Deploying Strategy with Feature Toggle (Feature Flag)

Feature Toggle, which is often referred to as Feature Flag, is a really good alternative to development and deployment by Feature Branches. Feature Flag will avoid some of the drawbacks coming from Feature Branches.

What does it basically mean? Let’s see the image below:


As you can see, it means that we will do all the work in one single Branch. Where we’ll use mechanisms that will enable turning on or off specific Features. This is usually done via a config file. The workflow diagram in this case is completely different. All developers will work on the same Branch and they will include and enable Feature Toggles in their config files. Once the development of the Feature is finished, they will simply remove all entries for the Feature Toggle as their last step before merging to the Master Branch.

Build once and promote the same artifacts to different environments

For developers, this would mean that they would simply be building the code just one time and they will not build the code for each environment or branch. They will build the code just once, merge it to the master branch, and from there they will deploy the same code first to the Development environment, then to the QA environment, and finally to the Production environment.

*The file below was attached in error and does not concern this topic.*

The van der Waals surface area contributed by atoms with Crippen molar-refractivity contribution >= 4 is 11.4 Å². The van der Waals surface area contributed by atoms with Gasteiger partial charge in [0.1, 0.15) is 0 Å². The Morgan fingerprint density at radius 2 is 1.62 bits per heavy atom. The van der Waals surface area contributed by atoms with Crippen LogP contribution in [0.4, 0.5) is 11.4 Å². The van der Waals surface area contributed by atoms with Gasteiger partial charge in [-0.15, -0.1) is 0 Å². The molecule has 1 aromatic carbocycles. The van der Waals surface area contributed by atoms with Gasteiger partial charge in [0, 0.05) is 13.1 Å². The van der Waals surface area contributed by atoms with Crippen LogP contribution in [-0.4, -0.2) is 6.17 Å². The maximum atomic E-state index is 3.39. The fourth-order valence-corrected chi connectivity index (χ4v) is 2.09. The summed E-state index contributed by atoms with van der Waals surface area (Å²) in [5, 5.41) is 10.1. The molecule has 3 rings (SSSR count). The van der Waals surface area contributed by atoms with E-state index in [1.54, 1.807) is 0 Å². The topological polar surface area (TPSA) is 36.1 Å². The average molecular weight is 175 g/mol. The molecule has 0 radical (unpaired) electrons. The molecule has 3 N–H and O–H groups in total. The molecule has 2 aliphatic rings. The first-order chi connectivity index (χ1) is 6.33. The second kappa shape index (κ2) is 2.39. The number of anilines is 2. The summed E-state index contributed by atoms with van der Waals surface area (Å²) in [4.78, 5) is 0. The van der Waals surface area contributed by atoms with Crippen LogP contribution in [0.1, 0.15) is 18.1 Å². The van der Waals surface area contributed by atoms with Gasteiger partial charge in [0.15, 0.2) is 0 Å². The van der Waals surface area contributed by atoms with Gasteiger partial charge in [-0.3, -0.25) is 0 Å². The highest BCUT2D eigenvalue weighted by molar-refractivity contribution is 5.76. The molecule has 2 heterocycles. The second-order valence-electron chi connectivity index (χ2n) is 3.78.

It should be like the following: Develop → merge to master → build → upload to storage → deploy to Dev → test → approve → deploy to QA → test → approve → deploy to Pre-Prod → test → deploy to Prod

Don’t map branches to environments

Using a strategy with Feature Toggles means that branches are not linked directly to environments. which was mentioned in the previous way of deployment. When we use feature branches with a middle litigation branch (dev branch), promoting or moving the code from one environment to another will be implemented with deployment tools not with different branches. In the previously explained strategy, for example, we would be promoting code by branch merging. Using Feature Toggles means that we are always promoting the same code (branch) through different environments. The same code or the same artifacts go through all staging environments. We deploy code to the environment, test it, and deploy the same code to the next environment, where we again test the same code and deploy it to the next environment.

With Feature Toggle, it avoids merge conflicts with the master branch after test complete